Wednesday, Sep 28, 2011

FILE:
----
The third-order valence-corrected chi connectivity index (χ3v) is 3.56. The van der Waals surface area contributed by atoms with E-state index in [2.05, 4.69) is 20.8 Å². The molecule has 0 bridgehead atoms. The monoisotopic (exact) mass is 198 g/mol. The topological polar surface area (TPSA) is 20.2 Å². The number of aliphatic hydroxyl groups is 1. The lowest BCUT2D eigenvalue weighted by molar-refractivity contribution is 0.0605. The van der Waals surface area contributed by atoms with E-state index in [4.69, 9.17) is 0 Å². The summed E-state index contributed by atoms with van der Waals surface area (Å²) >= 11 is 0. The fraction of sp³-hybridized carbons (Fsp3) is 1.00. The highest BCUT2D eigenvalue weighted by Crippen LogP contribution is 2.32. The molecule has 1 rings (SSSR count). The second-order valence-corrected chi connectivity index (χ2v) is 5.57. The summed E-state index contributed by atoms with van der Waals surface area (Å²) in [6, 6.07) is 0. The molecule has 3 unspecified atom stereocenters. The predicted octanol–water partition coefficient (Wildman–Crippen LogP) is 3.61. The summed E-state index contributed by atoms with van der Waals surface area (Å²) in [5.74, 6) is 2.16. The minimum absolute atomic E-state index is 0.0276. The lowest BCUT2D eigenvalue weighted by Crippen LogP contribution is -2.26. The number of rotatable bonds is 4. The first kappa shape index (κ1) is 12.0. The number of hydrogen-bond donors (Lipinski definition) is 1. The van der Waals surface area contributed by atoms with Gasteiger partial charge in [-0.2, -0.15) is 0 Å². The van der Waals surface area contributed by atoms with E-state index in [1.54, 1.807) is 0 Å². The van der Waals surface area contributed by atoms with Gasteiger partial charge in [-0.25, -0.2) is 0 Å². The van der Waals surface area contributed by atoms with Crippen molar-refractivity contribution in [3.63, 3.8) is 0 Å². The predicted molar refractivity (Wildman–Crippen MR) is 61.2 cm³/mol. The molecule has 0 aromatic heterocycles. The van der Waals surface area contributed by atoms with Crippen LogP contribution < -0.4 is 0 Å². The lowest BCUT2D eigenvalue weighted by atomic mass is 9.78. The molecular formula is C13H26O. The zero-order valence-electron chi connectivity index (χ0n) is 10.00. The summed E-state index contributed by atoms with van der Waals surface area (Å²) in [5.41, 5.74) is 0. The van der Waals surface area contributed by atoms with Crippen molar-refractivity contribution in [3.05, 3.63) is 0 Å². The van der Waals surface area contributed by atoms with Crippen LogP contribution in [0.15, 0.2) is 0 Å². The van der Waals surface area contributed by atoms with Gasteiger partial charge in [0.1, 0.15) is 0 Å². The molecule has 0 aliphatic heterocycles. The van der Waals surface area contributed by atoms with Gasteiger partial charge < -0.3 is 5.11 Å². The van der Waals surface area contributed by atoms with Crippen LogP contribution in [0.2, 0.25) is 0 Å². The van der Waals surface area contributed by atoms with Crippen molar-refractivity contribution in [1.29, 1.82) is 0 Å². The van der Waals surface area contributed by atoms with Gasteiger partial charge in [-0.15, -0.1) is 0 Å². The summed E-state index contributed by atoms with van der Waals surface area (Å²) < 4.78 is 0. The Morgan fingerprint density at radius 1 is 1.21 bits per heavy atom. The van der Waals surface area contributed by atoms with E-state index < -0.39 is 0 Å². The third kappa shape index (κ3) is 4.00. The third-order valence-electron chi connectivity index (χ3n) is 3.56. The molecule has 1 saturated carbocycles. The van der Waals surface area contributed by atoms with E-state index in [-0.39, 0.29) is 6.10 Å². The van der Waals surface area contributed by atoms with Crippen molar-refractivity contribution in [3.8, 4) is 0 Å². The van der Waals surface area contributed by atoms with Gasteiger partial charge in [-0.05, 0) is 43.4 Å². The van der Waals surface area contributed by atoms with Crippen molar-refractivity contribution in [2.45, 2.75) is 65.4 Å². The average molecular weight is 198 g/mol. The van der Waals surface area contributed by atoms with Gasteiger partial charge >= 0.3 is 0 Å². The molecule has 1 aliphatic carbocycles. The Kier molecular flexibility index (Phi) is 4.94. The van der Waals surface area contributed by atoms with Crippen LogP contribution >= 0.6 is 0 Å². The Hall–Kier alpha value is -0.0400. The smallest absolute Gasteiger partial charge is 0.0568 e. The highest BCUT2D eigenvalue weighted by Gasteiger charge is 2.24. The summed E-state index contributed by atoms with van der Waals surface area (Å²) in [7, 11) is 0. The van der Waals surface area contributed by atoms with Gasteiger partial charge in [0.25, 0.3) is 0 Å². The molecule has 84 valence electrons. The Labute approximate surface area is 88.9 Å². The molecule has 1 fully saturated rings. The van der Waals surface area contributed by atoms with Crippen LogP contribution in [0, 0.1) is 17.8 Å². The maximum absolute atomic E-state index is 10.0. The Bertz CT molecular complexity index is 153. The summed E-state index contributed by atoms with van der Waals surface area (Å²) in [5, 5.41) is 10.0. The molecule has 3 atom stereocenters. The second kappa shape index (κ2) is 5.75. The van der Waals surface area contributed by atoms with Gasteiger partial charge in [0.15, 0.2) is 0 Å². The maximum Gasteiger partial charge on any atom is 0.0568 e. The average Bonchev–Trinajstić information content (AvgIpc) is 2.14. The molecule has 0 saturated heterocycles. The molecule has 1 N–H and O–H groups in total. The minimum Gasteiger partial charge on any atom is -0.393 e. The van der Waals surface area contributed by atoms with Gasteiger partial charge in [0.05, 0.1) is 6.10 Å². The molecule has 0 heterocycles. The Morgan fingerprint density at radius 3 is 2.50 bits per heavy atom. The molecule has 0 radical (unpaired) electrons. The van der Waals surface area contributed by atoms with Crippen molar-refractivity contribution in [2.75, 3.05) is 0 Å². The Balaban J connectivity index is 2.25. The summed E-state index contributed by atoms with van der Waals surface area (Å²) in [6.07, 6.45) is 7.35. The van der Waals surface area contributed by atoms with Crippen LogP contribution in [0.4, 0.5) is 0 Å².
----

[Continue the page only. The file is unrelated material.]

Last month some folks were speculating that the iPod touch would be on the chopping block, a rumor I disagreed with in my post, "Cancel the iPod touch? Lunacy." Now, folks are suggesting that the iPod shuffle and the iPod classic may be on the chopping block. This would leave the iPods nano and touch as the only iPod devices, adjacent to the iPhone and iPad. Ditching the Classic makes a lot of sense. The last torchbearer of the original iPod's form factor only exists today because its use of a hard drive enables it to store 160GB of media, 2.5x as much as the 64GB Touch, at just over half the price. With the release of iCloud and Music Match, 160GB is no longer needed. Those deep tracks can be downloaded to your device on demand, so as long as you have wifi or a mobile connection you'll have your whole catalog. Eliminating the Shuffle is where things get dicey. It's not an iOS device and it doesn't pretend to be, unlike the Nano who's multitouch UI seems like iOS though it's completely different under the hood. Getting rid of the Shuffle would clean up the product line, but would leave a huge hole in the bottom end. The Shuffle costs $49 but the Nano starts at $149, and $149 is just too high a price for an entry-level music player with no video capability or mobile connectivity. The 16GB Nano is only $30 less than a new Kindle Fire tablet. Could the Shuffle be eliminated next week? Yes. But only if the price of the Nano was lowered a great deal. I would guess that $79 would be the sweet spot, though Apple may keep the price as high as $99. Pricing the Nano at $79 would represent a 47% cut from the current price, but the manufacturing and material costs for a Nano continue to drop, and this would probably still represent a healthy profit margin, while keep Apple's market share at the low end of the product space. If they drop the Classic, I wouldn't expect them to mention it during next week's presentation. If they drop the Shuffle and move the Nano farther down the line, they might mention that. The more interesting question to me is, what is the long term future of the iPod and iPhone? The nano is squarely an iPod, the Touch is an iOS device arbitrarily called an iPod, while the iPhone is not. There's no arguing that the iPod touch is more iPhone than Nano, so at some point the iPod brand needs to either consume, or be consumed by, the iOS brand. But that's probably a strategy for another time. A time which, at the minimum, the nano-class device is a true iOS machine.
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